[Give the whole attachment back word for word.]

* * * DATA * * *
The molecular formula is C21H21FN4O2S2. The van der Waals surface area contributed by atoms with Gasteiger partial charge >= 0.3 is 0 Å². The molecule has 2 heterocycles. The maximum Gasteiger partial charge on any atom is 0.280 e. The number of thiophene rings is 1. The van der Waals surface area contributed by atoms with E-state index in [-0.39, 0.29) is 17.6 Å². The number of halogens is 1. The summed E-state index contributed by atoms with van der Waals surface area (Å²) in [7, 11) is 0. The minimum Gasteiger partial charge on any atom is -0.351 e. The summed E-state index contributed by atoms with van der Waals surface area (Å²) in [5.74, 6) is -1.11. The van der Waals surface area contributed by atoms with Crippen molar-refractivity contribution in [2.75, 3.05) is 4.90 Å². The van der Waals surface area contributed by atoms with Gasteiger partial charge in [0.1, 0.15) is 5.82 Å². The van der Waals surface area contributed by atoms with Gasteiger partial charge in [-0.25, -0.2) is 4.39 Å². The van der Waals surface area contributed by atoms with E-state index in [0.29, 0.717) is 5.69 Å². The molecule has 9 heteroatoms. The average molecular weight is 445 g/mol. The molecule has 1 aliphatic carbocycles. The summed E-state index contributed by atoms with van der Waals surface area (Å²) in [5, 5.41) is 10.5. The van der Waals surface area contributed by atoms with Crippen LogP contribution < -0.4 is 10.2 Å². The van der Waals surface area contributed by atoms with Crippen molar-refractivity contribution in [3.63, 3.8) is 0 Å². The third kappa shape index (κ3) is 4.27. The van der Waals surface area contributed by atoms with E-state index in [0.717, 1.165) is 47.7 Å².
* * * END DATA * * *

The molecular formula is C21H21FN4O2S2. The van der Waals surface area contributed by atoms with Gasteiger partial charge >= 0.3 is 0 Å². The molecule has 2 heterocycles. The maximum Gasteiger partial charge on any atom is 0.280 e. The number of thiophene rings is 1. The van der Waals surface area contributed by atoms with E-state index in [-0.39, 0.29) is 17.6 Å². The number of halogens is 1. The summed E-state index contributed by atoms with van der Waals surface area (Å²) in [7, 11) is 0. The minimum Gasteiger partial charge on any atom is -0.351 e. The summed E-state index contributed by atoms with van der Waals surface area (Å²) in [5.74, 6) is -1.11. The van der Waals surface area contributed by atoms with Crippen molar-refractivity contribution in [2.75, 3.05) is 4.90 Å². The van der Waals surface area contributed by atoms with Gasteiger partial charge in [0.1, 0.15) is 5.82 Å². The van der Waals surface area contributed by atoms with Gasteiger partial charge in [-0.25, -0.2) is 4.39 Å². The van der Waals surface area contributed by atoms with E-state index in [0.29, 0.717) is 5.69 Å². The molecule has 9 heteroatoms. The average molecular weight is 445 g/mol. The molecule has 1 aliphatic carbocycles. The summed E-state index contributed by atoms with van der Waals surface area (Å²) in [5, 5.41) is 10.5. The van der Waals surface area contributed by atoms with Crippen LogP contribution < -0.4 is 10.2 Å². The van der Waals surface area contributed by atoms with Crippen molar-refractivity contribution in [3.63, 3.8) is 0 Å². The third kappa shape index (κ3) is 4.27. The van der Waals surface area contributed by atoms with E-state index in [0.717, 1.165) is 47.7 Å².